After facing a barrage of online criticism and harassment during the 2016 Olympic Games, gymnast Gabby Douglas is finally speaking out.
The three-time gold medalist, who was heavily criticized about her hair at the 2012 Beijing Olympics, faced similar condemnation this year along with accusations of a lack of patriotism and poor sportsmanship. For Douglas, the recrimination was hurtful.
“I had [to] take off social media before the Olympics,” Douglas told Teen Vouge on Facebook Live Wednesday, Dec. 21. “Then, after team finals in Rio, I Googled myself and there was just so much noise. First, it started with me not having my hand over my heart, then my hair, then me not being supportive. I was like, ‘Oh my God, I have no idea where this is coming from.’ It was hard.”
Then, Douglas stood at attention during the national anthem but didn’t place her hand over her heart like the rest of her Final Five teammates. In reaction, a Twitter user deemed Douglas a “sorry American.” Finally, when teammate Simone Biles won gold in the women’s individual all-around, Twitter took aim at Douglas for allegedly feeling salty over the triumph.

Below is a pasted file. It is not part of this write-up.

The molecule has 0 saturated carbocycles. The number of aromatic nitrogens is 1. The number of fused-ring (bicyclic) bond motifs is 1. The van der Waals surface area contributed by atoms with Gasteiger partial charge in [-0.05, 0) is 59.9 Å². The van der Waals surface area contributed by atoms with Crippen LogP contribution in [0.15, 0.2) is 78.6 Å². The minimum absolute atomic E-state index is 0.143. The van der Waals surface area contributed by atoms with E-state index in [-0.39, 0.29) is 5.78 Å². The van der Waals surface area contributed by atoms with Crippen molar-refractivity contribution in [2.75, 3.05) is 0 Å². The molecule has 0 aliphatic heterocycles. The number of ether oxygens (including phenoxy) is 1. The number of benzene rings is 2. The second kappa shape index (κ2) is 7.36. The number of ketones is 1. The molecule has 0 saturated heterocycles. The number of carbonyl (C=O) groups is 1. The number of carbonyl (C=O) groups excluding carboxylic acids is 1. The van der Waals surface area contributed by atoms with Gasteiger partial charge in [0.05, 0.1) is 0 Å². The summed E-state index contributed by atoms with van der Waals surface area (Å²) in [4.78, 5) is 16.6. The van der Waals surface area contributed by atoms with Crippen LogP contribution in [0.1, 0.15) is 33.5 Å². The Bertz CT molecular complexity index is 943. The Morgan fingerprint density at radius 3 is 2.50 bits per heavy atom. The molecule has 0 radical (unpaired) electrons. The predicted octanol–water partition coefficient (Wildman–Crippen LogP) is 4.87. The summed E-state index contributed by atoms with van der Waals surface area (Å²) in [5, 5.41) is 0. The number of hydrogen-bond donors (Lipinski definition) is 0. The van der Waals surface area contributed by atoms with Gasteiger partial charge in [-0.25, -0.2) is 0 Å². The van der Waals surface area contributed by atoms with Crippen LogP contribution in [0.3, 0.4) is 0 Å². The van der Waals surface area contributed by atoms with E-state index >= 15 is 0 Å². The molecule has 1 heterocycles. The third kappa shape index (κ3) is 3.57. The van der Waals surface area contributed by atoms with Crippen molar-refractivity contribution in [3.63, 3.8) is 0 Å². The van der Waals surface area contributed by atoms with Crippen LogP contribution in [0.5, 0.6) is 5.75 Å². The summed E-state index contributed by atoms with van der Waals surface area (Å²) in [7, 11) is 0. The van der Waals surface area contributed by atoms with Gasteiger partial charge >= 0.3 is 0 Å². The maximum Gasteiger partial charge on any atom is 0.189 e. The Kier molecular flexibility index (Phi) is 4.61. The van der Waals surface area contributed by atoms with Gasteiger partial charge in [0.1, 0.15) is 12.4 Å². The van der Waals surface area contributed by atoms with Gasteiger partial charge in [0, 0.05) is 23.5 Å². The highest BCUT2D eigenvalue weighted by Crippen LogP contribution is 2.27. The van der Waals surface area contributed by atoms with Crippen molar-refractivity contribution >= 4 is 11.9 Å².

“Every single day, I’d come back to the village after every single training practice and I literally bawled my eyes out,” Douglas said. “I would cry and cry and cry because people were being so mean.”
The judgment visibly took a toll on the gymnast towards the end of the Olympics, when USA Today reported Douglas seemed to be holding back tears as she scrolled through her phone.
Douglas also addressed criticism about her serious demeanor during the 2016 Games, noting she had simply grown up since she last competed in the Olympics at age 16.
“Going from 2012, I was this smiley, bubbly Gabby,” she explained. “And in 2014 to 2016, I was like, ‘I’ll be a little more mature, a little more sass.’ And everyone was like, ‘What’s wrong with her? She’s not smiling, something’s wrong.’ And I’m like, ‘No, this is mature Gabby.’ I love to laugh, there’s nothing wrong with that. Just don’t put me in a category, you know? Let me do what I need to do out on the floor.”
Douglas has advice for other people who have dealt with cyberbullying: Don’t change.
“There’s [sic] people out there that love you guys and your life is very important and very valuable,” she said. “Always be strong and you can overcome it, you really can.”